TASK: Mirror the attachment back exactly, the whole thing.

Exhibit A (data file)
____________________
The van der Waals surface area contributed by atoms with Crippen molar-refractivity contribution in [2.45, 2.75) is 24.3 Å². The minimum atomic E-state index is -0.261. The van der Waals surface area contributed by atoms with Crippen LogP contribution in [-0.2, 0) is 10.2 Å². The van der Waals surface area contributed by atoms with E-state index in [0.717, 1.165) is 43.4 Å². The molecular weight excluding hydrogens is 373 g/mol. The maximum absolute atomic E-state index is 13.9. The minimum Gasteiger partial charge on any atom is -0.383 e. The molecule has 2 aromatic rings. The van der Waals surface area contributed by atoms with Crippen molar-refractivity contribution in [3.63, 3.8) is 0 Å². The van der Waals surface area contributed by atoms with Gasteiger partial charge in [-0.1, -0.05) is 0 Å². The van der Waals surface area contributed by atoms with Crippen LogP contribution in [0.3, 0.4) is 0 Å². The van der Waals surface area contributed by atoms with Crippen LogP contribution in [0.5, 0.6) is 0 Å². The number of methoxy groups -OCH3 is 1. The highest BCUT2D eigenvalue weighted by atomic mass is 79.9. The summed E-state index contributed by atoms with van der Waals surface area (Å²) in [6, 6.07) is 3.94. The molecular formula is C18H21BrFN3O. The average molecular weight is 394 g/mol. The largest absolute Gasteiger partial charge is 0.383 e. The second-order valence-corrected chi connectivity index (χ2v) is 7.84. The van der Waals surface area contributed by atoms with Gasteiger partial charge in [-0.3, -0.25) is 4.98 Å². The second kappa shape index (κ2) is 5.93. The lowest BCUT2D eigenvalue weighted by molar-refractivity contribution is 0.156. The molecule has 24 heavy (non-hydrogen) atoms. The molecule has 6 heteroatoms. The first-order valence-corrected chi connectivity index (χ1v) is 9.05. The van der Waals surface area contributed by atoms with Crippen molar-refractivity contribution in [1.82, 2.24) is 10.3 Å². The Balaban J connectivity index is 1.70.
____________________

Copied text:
The van der Waals surface area contributed by atoms with Crippen molar-refractivity contribution in [2.45, 2.75) is 24.3 Å². The minimum atomic E-state index is -0.261. The van der Waals surface area contributed by atoms with Crippen LogP contribution in [-0.2, 0) is 10.2 Å². The van der Waals surface area contributed by atoms with E-state index in [0.717, 1.165) is 43.4 Å². The molecular weight excluding hydrogens is 373 g/mol. The maximum absolute atomic E-state index is 13.9. The minimum Gasteiger partial charge on any atom is -0.383 e. The molecule has 2 aromatic rings. The van der Waals surface area contributed by atoms with Crippen molar-refractivity contribution in [3.63, 3.8) is 0 Å². The van der Waals surface area contributed by atoms with Gasteiger partial charge in [-0.1, -0.05) is 0 Å². The van der Waals surface area contributed by atoms with Crippen LogP contribution in [0.3, 0.4) is 0 Å². The van der Waals surface area contributed by atoms with Crippen LogP contribution in [0.5, 0.6) is 0 Å². The number of methoxy groups -OCH3 is 1. The highest BCUT2D eigenvalue weighted by atomic mass is 79.9. The summed E-state index contributed by atoms with van der Waals surface area (Å²) in [6, 6.07) is 3.94. The molecular formula is C18H21BrFN3O. The average molecular weight is 394 g/mol. The largest absolute Gasteiger partial charge is 0.383 e. The second-order valence-corrected chi connectivity index (χ2v) is 7.84. The van der Waals surface area contributed by atoms with Gasteiger partial charge in [-0.3, -0.25) is 4.98 Å². The second kappa shape index (κ2) is 5.93. The lowest BCUT2D eigenvalue weighted by molar-refractivity contribution is 0.156. The molecule has 24 heavy (non-hydrogen) atoms. The molecule has 6 heteroatoms. The first-order valence-corrected chi connectivity index (χ1v) is 9.05. The van der Waals surface area contributed by atoms with Crippen molar-refractivity contribution in [1.82, 2.24) is 10.3 Å². The Balaban J connectivity index is 1.70.